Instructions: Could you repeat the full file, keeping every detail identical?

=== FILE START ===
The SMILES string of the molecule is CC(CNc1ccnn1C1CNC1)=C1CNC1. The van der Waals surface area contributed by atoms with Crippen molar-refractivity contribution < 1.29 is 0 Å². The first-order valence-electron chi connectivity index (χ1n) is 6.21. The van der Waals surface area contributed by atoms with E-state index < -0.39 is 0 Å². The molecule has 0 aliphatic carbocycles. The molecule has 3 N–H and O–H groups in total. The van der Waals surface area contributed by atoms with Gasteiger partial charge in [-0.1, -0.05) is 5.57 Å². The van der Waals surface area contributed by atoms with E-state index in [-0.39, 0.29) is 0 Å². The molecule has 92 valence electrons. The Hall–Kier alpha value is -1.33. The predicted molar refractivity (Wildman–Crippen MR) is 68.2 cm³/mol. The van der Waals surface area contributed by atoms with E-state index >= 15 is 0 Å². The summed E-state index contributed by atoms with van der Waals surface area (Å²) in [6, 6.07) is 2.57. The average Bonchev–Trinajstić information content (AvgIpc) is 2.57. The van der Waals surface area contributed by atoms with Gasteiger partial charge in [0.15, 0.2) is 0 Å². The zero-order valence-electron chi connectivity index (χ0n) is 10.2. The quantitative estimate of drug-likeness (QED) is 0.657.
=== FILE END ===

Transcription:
The SMILES string of the molecule is CC(CNc1ccnn1C1CNC1)=C1CNC1. The van der Waals surface area contributed by atoms with Crippen molar-refractivity contribution < 1.29 is 0 Å². The first-order valence-electron chi connectivity index (χ1n) is 6.21. The van der Waals surface area contributed by atoms with E-state index < -0.39 is 0 Å². The molecule has 0 aliphatic carbocycles. The molecule has 3 N–H and O–H groups in total. The van der Waals surface area contributed by atoms with Gasteiger partial charge in [-0.1, -0.05) is 5.57 Å². The van der Waals surface area contributed by atoms with E-state index in [-0.39, 0.29) is 0 Å². The molecule has 92 valence electrons. The Hall–Kier alpha value is -1.33. The predicted molar refractivity (Wildman–Crippen MR) is 68.2 cm³/mol. The van der Waals surface area contributed by atoms with E-state index >= 15 is 0 Å². The summed E-state index contributed by atoms with van der Waals surface area (Å²) in [6, 6.07) is 2.57. The average Bonchev–Trinajstić information content (AvgIpc) is 2.57. The van der Waals surface area contributed by atoms with Gasteiger partial charge in [0.15, 0.2) is 0 Å². The zero-order valence-electron chi connectivity index (χ0n) is 10.2. The quantitative estimate of drug-likeness (QED) is 0.657.